Krugman tries to move on, stumbles

Paul Krugman is  back to discussing income inequality on his blog, following a very negative reaction to his disgraceful column on the Tucson shootings, in which he led a left wing chorus arguing that Gabrielle Giffords was brought down by a gunman undoubtedly influenced by Arizona's climate of hate, engendered by talk radio, Sarah Palin, Fox News, and other assorted villains on the right.  

Krugman writes for the New York Times, and the paper's editorial on the mass murder doubled down on Krugman's obnoxious take on the event.  Charles Krauthammer did the best, and hopefully lasting damage to Krugman's already rapidly declining reputation with his column on the subject.

But with regard to income inequality, there a fascinating graph in Krugman's latest blog on the subject.



Krugman, and his fellow Times op ed writer Nicholas Kristof always argue that income inequality is a bad thing, and grew rapidly due to the policies of President George W. Bush who favored the wealthiest of Americans with his tax cut programs.  Notice, however that the top 1% as far as incomes, reached an income share of just over 21% of total income in the year 2000, following a swift rise in this share during the 8 years when Bill Clinton was President. In 1992, the top 1% earned about 15% of total income, so the top 1%  had their income share grow from 15% to 21% in 8 years.  

Now note that in 2008, the last year of the Bush administration, the income share of the top 1% was back below the level when Bush took office (just below 21%).   Regardless of whether you think 21% is too high or not, the point is that income inequality grew substantially during the Clinton years and, from this graph, not at all in the Bush years.  Prior to the market collapse in 2008, the share for the top 1% grew to almost 24%, but it dropped 3% in 2008.   Krugman may know this, which is why he  states in his blog that the income share for the top 0.1% grew during the Bush years.  The share for the top 0.1% is not provided in the graph.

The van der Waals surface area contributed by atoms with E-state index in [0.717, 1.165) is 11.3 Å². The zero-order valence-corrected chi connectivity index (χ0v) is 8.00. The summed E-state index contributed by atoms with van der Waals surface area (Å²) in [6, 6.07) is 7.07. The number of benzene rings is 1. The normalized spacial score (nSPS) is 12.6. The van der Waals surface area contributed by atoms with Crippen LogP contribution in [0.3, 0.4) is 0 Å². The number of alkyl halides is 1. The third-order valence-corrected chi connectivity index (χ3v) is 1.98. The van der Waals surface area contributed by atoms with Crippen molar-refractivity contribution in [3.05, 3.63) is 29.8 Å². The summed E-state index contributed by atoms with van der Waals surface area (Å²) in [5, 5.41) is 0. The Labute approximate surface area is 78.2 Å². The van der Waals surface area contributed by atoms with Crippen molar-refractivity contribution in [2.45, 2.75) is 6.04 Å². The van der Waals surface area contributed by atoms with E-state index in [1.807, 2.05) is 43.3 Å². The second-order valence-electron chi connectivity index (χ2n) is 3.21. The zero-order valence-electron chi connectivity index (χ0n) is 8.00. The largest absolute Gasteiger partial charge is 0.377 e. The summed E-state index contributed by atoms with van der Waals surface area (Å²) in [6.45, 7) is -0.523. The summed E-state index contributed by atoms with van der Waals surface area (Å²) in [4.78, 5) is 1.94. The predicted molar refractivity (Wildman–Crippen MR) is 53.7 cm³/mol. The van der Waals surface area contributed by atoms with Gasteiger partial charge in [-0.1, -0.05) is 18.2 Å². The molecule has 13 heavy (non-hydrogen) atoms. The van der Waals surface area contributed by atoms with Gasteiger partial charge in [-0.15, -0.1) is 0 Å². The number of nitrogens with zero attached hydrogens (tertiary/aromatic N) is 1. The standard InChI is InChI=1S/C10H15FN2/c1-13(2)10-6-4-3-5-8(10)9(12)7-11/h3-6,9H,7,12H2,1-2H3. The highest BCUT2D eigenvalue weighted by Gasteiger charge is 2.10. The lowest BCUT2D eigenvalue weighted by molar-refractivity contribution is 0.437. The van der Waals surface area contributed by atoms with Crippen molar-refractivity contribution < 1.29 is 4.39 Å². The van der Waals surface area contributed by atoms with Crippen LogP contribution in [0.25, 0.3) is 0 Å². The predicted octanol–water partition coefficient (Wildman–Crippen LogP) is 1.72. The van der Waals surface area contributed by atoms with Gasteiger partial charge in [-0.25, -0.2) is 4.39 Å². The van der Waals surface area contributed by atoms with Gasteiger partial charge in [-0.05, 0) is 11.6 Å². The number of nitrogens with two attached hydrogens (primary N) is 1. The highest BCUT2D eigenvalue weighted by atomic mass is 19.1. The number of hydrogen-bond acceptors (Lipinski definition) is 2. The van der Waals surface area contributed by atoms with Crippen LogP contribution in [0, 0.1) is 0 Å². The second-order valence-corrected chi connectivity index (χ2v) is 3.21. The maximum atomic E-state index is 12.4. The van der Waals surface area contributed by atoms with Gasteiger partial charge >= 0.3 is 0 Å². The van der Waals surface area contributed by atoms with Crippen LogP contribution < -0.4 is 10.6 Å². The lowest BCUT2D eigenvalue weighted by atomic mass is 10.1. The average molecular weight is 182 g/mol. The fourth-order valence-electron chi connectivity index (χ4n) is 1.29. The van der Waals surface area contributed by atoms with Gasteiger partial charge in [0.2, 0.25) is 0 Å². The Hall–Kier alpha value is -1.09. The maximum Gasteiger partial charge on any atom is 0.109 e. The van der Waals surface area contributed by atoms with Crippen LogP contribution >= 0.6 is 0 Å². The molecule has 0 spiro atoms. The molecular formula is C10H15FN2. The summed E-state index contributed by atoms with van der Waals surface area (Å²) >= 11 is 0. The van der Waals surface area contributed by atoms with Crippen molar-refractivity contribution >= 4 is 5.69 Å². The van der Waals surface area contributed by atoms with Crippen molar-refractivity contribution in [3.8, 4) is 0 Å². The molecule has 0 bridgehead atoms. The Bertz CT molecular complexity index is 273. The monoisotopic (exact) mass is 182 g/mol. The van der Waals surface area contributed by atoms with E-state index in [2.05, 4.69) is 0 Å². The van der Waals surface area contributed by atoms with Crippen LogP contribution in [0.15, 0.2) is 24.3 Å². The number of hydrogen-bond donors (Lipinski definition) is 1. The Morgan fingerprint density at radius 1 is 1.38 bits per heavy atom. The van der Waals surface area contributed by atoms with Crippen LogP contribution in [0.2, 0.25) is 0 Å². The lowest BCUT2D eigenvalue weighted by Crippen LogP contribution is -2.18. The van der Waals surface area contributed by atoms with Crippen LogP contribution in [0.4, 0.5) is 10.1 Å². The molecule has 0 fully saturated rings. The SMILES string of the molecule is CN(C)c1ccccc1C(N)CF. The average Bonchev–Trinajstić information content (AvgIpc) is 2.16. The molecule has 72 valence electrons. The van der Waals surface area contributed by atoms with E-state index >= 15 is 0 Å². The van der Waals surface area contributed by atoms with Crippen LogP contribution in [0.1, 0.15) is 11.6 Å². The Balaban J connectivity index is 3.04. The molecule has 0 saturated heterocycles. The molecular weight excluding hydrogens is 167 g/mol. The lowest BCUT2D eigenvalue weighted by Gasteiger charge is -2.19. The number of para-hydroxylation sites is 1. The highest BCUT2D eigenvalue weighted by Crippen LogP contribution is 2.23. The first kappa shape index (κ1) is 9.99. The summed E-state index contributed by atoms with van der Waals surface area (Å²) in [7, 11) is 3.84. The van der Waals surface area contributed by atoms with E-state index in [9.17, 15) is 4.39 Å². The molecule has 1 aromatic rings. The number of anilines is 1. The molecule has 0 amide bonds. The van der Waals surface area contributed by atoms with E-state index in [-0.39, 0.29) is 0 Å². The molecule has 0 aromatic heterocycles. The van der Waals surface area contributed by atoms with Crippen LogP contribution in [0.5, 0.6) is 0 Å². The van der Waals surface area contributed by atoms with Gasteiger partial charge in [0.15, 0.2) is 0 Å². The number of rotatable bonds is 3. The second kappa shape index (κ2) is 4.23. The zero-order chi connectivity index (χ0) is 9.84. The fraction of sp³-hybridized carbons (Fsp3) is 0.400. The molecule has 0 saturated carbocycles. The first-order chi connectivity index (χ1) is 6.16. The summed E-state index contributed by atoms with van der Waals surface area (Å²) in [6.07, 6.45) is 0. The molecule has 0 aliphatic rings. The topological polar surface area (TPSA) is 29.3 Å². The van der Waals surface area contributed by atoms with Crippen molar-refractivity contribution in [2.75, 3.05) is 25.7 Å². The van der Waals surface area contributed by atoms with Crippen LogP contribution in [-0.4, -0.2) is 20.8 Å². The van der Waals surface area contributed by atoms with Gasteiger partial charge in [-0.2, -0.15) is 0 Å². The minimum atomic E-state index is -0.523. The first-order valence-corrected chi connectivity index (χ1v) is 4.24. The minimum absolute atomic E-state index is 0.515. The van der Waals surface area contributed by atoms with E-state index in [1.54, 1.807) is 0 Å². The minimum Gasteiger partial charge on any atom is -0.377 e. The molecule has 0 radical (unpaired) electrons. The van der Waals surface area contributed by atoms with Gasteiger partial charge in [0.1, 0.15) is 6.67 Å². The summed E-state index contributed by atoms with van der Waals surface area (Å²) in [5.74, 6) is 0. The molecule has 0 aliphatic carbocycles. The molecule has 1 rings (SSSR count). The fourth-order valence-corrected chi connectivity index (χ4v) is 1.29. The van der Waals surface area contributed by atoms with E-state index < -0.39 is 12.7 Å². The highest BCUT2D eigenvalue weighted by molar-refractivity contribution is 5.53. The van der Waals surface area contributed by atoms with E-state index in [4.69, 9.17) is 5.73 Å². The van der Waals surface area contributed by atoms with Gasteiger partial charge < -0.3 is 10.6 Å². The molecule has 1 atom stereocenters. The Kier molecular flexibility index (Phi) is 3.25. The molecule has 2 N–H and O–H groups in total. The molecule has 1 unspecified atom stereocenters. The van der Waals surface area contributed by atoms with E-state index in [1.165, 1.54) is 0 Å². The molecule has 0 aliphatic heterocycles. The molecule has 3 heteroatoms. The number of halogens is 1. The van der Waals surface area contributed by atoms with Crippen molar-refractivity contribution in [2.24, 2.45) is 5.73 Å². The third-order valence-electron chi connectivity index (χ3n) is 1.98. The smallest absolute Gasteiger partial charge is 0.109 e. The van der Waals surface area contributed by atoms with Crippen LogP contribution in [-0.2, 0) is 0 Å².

Graphic by Big Bur Hat of iOwnTheWorld
Paul Krugman is  back to discussing income inequality on his blog, following a very negative reaction to his disgraceful column on the Tucson shootings, in which he led a left wing chorus arguing that Gabrielle Giffords was brought down by a gunman undoubtedly influenced by Arizona's climate of hate, engendered by talk radio, Sarah Palin, Fox News, and other assorted villains on the right.  

Krugman writes for the New York Times, and the paper's editorial on the mass murder doubled down on Krugman's obnoxious take on the event.  Charles Krauthammer did the best, and hopefully lasting damage to Krugman's already rapidly declining reputation with his column on the subject.

But with regard to income inequality, there a fascinating graph in Krugman's latest blog on the subject.



Krugman, and his fellow Times op ed writer Nicholas Kristof always argue that income inequality is a bad thing, and grew rapidly due to the policies of President George W. Bush who favored the wealthiest of Americans with his tax cut programs.  Notice, however that the top 1% as far as incomes, reached an income share of just over 21% of total income in the year 2000, following a swift rise in this share during the 8 years when Bill Clinton was President. In 1992, the top 1% earned about 15% of total income, so the top 1%  had their income share grow from 15% to 21% in 8 years.  

Now note that in 2008, the last year of the Bush administration, the income share of the top 1% was back below the level when Bush took office (just below 21%).   Regardless of whether you think 21% is too high or not, the point is that income inequality grew substantially during the Clinton years and, from this graph, not at all in the Bush years.  Prior to the market collapse in 2008, the share for the top 1% grew to almost 24%, but it dropped 3% in 2008.   Krugman may know this, which is why he  states in his blog that the income share for the top 0.1% grew during the Bush years.  The share for the top 0.1% is not provided in the graph. 




Graphic by Big Bur Hat of iOwnTheWorld

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